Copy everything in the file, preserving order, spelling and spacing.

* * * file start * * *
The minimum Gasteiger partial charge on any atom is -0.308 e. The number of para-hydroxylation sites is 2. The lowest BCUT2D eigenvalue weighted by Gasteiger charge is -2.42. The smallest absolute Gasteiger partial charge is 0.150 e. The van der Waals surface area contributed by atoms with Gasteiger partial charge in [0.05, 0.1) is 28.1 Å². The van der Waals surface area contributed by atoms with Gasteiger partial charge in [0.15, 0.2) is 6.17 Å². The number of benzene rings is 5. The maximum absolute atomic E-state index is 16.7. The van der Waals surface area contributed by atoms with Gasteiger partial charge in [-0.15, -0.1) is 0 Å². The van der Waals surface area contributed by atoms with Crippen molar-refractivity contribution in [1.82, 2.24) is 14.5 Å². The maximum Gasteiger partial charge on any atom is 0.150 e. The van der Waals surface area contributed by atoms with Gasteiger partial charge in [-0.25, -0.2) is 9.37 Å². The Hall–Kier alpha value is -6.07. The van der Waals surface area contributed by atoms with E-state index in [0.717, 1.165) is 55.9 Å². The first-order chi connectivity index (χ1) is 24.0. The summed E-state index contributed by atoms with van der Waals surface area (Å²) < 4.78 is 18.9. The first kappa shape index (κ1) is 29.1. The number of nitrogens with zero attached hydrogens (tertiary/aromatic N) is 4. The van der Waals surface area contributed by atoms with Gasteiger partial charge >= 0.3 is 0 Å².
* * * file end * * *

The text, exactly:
The minimum Gasteiger partial charge on any atom is -0.308 e. The number of para-hydroxylation sites is 2. The lowest BCUT2D eigenvalue weighted by Gasteiger charge is -2.42. The smallest absolute Gasteiger partial charge is 0.150 e. The van der Waals surface area contributed by atoms with Gasteiger partial charge in [0.05, 0.1) is 28.1 Å². The van der Waals surface area contributed by atoms with Gasteiger partial charge in [0.15, 0.2) is 6.17 Å². The number of benzene rings is 5. The maximum absolute atomic E-state index is 16.7. The van der Waals surface area contributed by atoms with Gasteiger partial charge in [-0.15, -0.1) is 0 Å². The van der Waals surface area contributed by atoms with Crippen molar-refractivity contribution in [1.82, 2.24) is 14.5 Å². The maximum Gasteiger partial charge on any atom is 0.150 e. The van der Waals surface area contributed by atoms with Gasteiger partial charge in [-0.25, -0.2) is 9.37 Å². The Hall–Kier alpha value is -6.07. The van der Waals surface area contributed by atoms with E-state index in [0.717, 1.165) is 55.9 Å². The first-order chi connectivity index (χ1) is 24.0. The summed E-state index contributed by atoms with van der Waals surface area (Å²) < 4.78 is 18.9. The first kappa shape index (κ1) is 29.1. The number of nitrogens with zero attached hydrogens (tertiary/aromatic N) is 4. The van der Waals surface area contributed by atoms with Gasteiger partial charge >= 0.3 is 0 Å².